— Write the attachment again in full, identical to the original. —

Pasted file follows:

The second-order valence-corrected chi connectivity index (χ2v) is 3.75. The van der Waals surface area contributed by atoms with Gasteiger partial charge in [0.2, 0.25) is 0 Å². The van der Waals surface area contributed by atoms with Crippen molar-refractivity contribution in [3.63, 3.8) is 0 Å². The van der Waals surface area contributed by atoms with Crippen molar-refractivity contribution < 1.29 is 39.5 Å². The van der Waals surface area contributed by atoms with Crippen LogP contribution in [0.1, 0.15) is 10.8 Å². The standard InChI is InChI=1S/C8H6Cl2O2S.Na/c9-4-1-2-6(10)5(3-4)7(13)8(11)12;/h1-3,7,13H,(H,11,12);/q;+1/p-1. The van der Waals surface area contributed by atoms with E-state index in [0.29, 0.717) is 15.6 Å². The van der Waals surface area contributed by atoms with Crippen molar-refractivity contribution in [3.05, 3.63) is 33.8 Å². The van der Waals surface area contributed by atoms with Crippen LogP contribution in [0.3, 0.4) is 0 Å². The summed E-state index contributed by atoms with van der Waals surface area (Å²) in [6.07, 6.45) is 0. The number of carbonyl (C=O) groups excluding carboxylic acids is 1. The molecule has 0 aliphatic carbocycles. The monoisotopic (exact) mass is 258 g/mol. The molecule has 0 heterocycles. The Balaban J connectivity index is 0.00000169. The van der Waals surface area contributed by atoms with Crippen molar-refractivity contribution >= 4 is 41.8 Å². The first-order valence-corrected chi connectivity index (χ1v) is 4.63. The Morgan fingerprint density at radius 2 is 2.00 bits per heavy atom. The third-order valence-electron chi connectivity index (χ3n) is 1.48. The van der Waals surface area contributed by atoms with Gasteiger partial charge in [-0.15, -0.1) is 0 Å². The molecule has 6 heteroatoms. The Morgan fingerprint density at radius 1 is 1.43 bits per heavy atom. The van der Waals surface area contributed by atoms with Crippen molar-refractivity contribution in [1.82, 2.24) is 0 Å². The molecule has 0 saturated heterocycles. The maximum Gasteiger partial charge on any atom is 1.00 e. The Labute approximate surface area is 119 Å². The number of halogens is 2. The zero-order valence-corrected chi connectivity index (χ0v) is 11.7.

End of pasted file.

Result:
The second-order valence-corrected chi connectivity index (χ2v) is 3.75. The van der Waals surface area contributed by atoms with Gasteiger partial charge in [0.2, 0.25) is 0 Å². The van der Waals surface area contributed by atoms with Crippen molar-refractivity contribution in [3.63, 3.8) is 0 Å². The van der Waals surface area contributed by atoms with Crippen molar-refractivity contribution < 1.29 is 39.5 Å². The van der Waals surface area contributed by atoms with Crippen LogP contribution in [0.1, 0.15) is 10.8 Å². The standard InChI is InChI=1S/C8H6Cl2O2S.Na/c9-4-1-2-6(10)5(3-4)7(13)8(11)12;/h1-3,7,13H,(H,11,12);/q;+1/p-1. The van der Waals surface area contributed by atoms with E-state index in [0.29, 0.717) is 15.6 Å². The van der Waals surface area contributed by atoms with Crippen molar-refractivity contribution in [3.05, 3.63) is 33.8 Å². The van der Waals surface area contributed by atoms with Crippen LogP contribution in [0.3, 0.4) is 0 Å². The summed E-state index contributed by atoms with van der Waals surface area (Å²) in [6.07, 6.45) is 0. The number of carbonyl (C=O) groups excluding carboxylic acids is 1. The molecule has 0 aliphatic carbocycles. The monoisotopic (exact) mass is 258 g/mol. The molecule has 0 heterocycles. The Balaban J connectivity index is 0.00000169. The van der Waals surface area contributed by atoms with Crippen molar-refractivity contribution >= 4 is 41.8 Å². The first-order valence-corrected chi connectivity index (χ1v) is 4.63. The Morgan fingerprint density at radius 2 is 2.00 bits per heavy atom. The third-order valence-electron chi connectivity index (χ3n) is 1.48. The van der Waals surface area contributed by atoms with Gasteiger partial charge in [-0.15, -0.1) is 0 Å². The molecule has 6 heteroatoms. The Morgan fingerprint density at radius 1 is 1.43 bits per heavy atom. The van der Waals surface area contributed by atoms with Crippen molar-refractivity contribution in [1.82, 2.24) is 0 Å². The molecule has 0 saturated heterocycles. The maximum Gasteiger partial charge on any atom is 1.00 e. The Labute approximate surface area is 119 Å². The number of halogens is 2. The zero-order valence-corrected chi connectivity index (χ0v) is 11.7.